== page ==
We don’t know if the iBookstore will become visible tomorrow or on April 3, when the actual iPads will be in Apple stores, but there’s lots of speculation and hand wringing. Commentators range from the enthusiasts (like me) who think the iPad will increase e-book sales to the Apple haters who assure us the device will flop. You can follow the flop predictors at iPad Death Watch. Great fun. One of the doom crieers, John Dvorak, has shown how great it is to be a writer. He’s almost always wrong, yet keeps getting paid for his opinions. My favorite was his column almost three years ago today, when he commented on the announced but not yet delivered, iPhone:

I’d advise you to cover your eyes. You’re not going to like what you’ll see.

Clearly people did like what they saw as Apple sold over 8 million iPhones in just the last quarter. Although Amazon won’t release sales numbers for the Kindle the most optimistic estimates are about 2 million sold to date. That means that in the three months over the holidays, Apple sold four times as many iPhones as Amazon sold Kindles in two years. Anyone going to buy an iPad?

UPDATE It’s Friday March 12. The Apple online store came online exactly at 8:30 EST and is taking pre-orders for all iPad models and Apple accessories.* Orders for the WiFi models are marked “for delivery on 4/3″ so we assume you will receive an iPad on that date. Some accessories are marked “ships on 4/3″ and others have less specific info, so they may come later. The 3G models peg delivery as “late April.”  All orders made at the Apple Online Store ship directly to you (free standard shipping). If you have an Apple ID or iTunes account, you can use that identity to order and everything happens instantly. If not, you can create an identity while placing an order. If you want to RESERVE an iPad for pickup on 4/3 at an Apple Retail Store, all you do is select that option from the main iPad page at the Apple web site. You can’t reserve from inside the online Store website. All reserving does is to add your name and information to a list, you must pay at the store like any walk-in purchase. Reserving should eliminate waiting in line on April 3. Since none of the WiFi models require any AT&T setup, delays should be minimum.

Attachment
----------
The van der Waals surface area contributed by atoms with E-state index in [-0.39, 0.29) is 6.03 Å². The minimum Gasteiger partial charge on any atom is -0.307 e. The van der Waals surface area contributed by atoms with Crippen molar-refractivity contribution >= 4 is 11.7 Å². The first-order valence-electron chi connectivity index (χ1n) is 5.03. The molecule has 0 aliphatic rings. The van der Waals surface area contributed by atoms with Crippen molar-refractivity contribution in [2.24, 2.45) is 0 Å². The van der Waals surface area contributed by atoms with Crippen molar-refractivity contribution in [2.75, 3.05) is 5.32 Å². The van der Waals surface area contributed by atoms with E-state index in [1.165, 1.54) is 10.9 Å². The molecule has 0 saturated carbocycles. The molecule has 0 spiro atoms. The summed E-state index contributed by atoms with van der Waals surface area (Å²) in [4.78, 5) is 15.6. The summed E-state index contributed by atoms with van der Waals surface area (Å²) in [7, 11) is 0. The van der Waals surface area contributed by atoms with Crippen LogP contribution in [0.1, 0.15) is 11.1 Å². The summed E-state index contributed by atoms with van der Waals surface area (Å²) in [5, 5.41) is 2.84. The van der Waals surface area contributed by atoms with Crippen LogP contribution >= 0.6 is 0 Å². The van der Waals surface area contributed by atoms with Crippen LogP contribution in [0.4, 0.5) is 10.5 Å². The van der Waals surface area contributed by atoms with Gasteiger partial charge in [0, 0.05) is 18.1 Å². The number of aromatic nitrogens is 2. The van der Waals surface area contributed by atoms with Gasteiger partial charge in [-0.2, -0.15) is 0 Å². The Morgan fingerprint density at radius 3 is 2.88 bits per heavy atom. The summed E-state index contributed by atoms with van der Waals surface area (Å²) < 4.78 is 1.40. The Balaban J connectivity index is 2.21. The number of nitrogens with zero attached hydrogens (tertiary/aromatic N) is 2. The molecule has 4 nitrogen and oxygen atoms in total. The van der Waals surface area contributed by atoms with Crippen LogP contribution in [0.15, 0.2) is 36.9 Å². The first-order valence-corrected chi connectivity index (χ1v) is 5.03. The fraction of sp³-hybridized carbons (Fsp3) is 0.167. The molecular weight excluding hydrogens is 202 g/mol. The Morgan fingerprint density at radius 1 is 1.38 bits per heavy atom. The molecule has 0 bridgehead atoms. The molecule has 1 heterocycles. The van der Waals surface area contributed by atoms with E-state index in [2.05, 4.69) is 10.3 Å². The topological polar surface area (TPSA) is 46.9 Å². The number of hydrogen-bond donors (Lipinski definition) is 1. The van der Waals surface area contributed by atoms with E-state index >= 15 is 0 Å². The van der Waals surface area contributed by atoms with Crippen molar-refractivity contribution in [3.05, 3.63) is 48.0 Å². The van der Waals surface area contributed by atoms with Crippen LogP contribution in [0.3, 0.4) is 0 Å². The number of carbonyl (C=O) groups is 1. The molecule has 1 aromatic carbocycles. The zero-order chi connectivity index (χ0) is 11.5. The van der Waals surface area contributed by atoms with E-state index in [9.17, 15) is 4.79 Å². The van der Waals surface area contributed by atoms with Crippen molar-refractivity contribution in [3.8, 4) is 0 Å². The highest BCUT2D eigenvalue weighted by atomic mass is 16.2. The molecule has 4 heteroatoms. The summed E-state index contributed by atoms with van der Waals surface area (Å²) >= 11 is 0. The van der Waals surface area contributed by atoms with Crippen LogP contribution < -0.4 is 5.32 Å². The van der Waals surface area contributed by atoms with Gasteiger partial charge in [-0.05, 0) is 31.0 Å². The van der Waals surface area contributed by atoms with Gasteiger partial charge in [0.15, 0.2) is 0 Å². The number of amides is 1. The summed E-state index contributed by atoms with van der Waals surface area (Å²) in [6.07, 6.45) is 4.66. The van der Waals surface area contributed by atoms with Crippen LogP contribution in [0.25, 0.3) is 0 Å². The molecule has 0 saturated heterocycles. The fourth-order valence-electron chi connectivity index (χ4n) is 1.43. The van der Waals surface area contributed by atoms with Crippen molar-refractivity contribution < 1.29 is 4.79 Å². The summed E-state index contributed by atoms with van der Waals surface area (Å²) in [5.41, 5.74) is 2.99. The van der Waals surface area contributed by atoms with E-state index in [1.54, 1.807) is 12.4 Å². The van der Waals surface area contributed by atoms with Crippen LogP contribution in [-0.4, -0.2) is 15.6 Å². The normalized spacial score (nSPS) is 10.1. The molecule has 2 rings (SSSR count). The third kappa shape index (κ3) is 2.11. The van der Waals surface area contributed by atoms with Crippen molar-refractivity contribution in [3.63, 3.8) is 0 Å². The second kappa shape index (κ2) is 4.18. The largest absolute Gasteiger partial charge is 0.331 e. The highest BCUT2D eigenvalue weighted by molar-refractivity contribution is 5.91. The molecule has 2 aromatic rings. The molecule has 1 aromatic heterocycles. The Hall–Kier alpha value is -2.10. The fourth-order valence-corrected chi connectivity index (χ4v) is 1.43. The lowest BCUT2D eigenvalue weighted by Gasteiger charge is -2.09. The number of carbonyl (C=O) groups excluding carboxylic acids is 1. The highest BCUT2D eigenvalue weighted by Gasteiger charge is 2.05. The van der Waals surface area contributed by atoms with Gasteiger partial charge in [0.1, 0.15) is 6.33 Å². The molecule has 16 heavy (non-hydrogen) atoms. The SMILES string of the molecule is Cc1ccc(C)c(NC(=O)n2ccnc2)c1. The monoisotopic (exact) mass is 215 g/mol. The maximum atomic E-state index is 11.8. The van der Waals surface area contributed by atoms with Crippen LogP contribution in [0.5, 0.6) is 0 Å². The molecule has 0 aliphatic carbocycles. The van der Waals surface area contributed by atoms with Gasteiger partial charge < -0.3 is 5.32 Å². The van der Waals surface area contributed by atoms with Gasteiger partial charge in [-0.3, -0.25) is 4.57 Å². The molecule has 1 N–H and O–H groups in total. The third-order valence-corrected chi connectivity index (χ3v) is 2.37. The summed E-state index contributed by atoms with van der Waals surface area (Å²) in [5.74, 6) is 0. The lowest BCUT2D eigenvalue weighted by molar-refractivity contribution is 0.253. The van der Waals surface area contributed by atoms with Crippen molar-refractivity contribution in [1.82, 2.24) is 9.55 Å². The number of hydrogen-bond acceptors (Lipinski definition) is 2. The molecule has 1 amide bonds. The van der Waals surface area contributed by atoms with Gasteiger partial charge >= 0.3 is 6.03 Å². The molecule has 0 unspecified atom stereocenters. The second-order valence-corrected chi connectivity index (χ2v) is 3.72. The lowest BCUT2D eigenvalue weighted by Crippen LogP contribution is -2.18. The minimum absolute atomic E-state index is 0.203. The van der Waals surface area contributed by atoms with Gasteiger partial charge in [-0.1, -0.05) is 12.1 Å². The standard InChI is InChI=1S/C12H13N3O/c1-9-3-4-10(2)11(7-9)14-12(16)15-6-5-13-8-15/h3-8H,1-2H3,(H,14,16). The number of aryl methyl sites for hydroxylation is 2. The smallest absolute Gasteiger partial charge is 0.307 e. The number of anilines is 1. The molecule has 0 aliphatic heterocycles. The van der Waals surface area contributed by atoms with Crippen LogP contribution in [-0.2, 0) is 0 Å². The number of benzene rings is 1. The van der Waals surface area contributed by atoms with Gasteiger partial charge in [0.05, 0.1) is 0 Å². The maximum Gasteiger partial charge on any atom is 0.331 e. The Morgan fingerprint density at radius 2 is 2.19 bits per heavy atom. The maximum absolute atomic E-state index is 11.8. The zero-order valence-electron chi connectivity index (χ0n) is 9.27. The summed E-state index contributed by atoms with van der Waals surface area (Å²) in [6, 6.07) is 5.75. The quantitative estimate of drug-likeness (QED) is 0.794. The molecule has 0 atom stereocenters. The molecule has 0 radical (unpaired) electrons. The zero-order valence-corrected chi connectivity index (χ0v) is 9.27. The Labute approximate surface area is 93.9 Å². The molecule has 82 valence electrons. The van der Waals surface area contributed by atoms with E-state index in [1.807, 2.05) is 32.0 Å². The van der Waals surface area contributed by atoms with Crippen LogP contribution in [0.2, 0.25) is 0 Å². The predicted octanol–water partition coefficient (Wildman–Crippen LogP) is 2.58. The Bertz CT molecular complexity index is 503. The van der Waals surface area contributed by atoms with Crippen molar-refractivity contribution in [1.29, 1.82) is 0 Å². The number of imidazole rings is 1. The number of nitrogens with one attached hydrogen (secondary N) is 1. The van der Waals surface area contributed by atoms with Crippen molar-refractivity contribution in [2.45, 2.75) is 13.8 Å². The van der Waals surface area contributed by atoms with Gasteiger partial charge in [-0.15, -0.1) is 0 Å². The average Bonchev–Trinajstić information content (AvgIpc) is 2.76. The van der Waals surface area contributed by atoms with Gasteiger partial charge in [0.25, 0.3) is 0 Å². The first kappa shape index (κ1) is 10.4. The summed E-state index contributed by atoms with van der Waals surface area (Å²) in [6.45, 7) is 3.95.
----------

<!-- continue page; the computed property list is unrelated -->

* The iPad Camera Kit,  which includes a USB connector and SD card reader is not available at the Online Store, but a VGA cable that allows connecting an iPad to an external monitor or TV has appeared. The other new item is the AppleCare extended warrantee (equivalent to the AppleCare for iPhone) at $99. Unlike dealer extended warrantees on electronics, AppleCare is a good investment since it includes unlimited phone support for two years from people who speak English (or your local language).